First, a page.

There is a major cultural shift taking place in America. I know because I heard it myself on the "tell me something I don't know" segment on Sunday morning's The Chris Matthews Show on NBC. This from Michele Norris of PBS' All Things Considered:
Ms. NORRIS: I've been struck as we talk about change on a big level, what I've been hearing closer to the street, in Chicago, in Pennsylvania, here in Washington, DC, how many young black men are talking about change in their lives. In barbershops, someone told me that 12 people have come in and cut off their dreadlocks. Talking about joining the Army. Talking about, you know, forget about the saggy pants. Pulling their pants up.
Ms. NORRIS: Leading their life in a different way, and I just think it's really interesting because we talk about change, you know, in buildings and it sounds like this election has really inspired change on a very personal level.
MATTHEWS: They're investing in America.
Someone told Michele Norris that 12 unidentified people in some barber shop somewhere in the black community have cut off their dreadlocks and someone (or is it those 12?) has said something or other about joining the army. And don't forget, young black males now are "pulling their pants up."
Now, as far as I know, Michele Norris never has claimed to be the second coming of Edward R. Murrow. Still, this is really lame, even if she were a rookie reporter for a television station in a small market.
Fortunately, Orin Starn, a cultural anthropology professor at Duke University, did not hear Norris. In a column published in today's Philadelphia Inquirer, Starn reminded us that Barack Obama is similar to Tiger Woods, who "presents himself as something of a 'post-racial' figure, crossing old color lines by virtue of his mixed ancestry." And that "many observers predicted that Woods' example would revolutionize the sociology of golf." But, he notes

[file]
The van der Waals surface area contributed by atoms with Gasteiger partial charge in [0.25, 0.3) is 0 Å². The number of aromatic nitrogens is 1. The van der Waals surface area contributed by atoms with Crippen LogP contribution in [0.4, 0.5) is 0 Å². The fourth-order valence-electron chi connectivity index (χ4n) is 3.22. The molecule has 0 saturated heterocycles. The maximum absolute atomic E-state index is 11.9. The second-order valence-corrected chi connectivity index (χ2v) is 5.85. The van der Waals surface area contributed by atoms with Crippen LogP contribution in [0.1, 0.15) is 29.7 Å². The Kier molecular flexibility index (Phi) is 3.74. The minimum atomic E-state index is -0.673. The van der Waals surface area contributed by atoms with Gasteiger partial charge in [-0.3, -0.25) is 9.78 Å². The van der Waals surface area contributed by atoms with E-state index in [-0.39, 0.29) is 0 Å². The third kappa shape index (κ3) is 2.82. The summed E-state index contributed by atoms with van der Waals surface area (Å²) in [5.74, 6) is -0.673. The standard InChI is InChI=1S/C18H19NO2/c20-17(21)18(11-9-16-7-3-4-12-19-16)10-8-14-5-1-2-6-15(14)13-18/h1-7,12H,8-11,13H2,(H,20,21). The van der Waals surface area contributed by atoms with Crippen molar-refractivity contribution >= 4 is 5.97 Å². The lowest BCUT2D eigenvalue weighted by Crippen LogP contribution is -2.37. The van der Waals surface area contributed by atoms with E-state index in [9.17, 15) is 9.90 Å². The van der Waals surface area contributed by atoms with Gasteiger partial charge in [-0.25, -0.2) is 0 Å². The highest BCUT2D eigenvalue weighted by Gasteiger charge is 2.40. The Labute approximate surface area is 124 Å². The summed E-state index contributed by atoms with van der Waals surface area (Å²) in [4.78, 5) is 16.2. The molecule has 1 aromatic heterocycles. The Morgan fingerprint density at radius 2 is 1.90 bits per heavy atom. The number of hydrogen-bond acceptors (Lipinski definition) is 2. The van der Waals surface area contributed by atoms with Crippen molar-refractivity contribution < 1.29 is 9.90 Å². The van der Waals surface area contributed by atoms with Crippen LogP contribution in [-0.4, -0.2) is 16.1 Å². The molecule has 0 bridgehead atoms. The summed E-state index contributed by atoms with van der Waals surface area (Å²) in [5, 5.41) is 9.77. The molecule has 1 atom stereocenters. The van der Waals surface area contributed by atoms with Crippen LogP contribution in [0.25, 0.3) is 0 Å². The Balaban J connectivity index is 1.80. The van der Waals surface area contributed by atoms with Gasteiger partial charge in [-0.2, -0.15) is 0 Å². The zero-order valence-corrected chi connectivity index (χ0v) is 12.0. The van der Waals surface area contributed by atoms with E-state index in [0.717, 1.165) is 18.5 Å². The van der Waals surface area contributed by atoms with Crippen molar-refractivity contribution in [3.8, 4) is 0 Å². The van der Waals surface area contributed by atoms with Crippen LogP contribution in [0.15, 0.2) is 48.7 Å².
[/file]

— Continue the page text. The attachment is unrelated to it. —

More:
Actually, though, golf has gone into racial reverse by many measures. Back in the 1970s, 10 African Americans played on the PGA Tour. A poor Chicano kid from Dallas, Lee Trevino, became one of the era's top golfers.
Today, Woods is the lone black golfer among the 125 card-holding pros, and there are no black rising stars. Two U.S.-born Latinos now play on the PGA Tour, as do an increased international contingent and some exciting new Asian American stars. But the circuit remains overwhelmingly composed of whites from country-club backgrounds.
You don't even see black or Latino caddies anymore, now that carrying the golf bags of someone like Woods or Phil Mickelson has become a lucrative enterprise.
The reasons for the whitening of professional golf are complex. For example, in the age of the golf cart, golfers no longer use caddies, except for the touring pros. This has shut a traditional back door into the game for poor and minority kids. And to train a golf champion takes big money that many black and Latino families do not have.
Bonus analogy: Perhaps you remember one of the feel-good, self-congratulatory stories emerging from the response to the terrorist attacks of September 11, 2001, that Americans all across the land were turning to God and the house of worship of their choice. Just not true, as reported by religioustolerance.org:
It appears that, with the exception of the New York City area, the increase lasted only about two months. By 2001-NOV-26, attendance had returned to normal. The New York Times cites data from the Gallup Organization, which shows that religious attendance rose from 41% in 2001-MAY to 47% by 2001-SEP-21. By early November, attendance had sunk back to 42%.
According to beliefnet.com, the Barna Group, an evangelical research group, found that the percentage of Americans who believe "moral truth is absolute" dropped from 38% in January 2000 to 21% in fall 2001.
We shouldn't expect too much too soon. As Starn accurately (though unfortunately with a sports analogy) remarks about our incoming President: "his election was a good opening drive. But we still have a long iron over water ahead."
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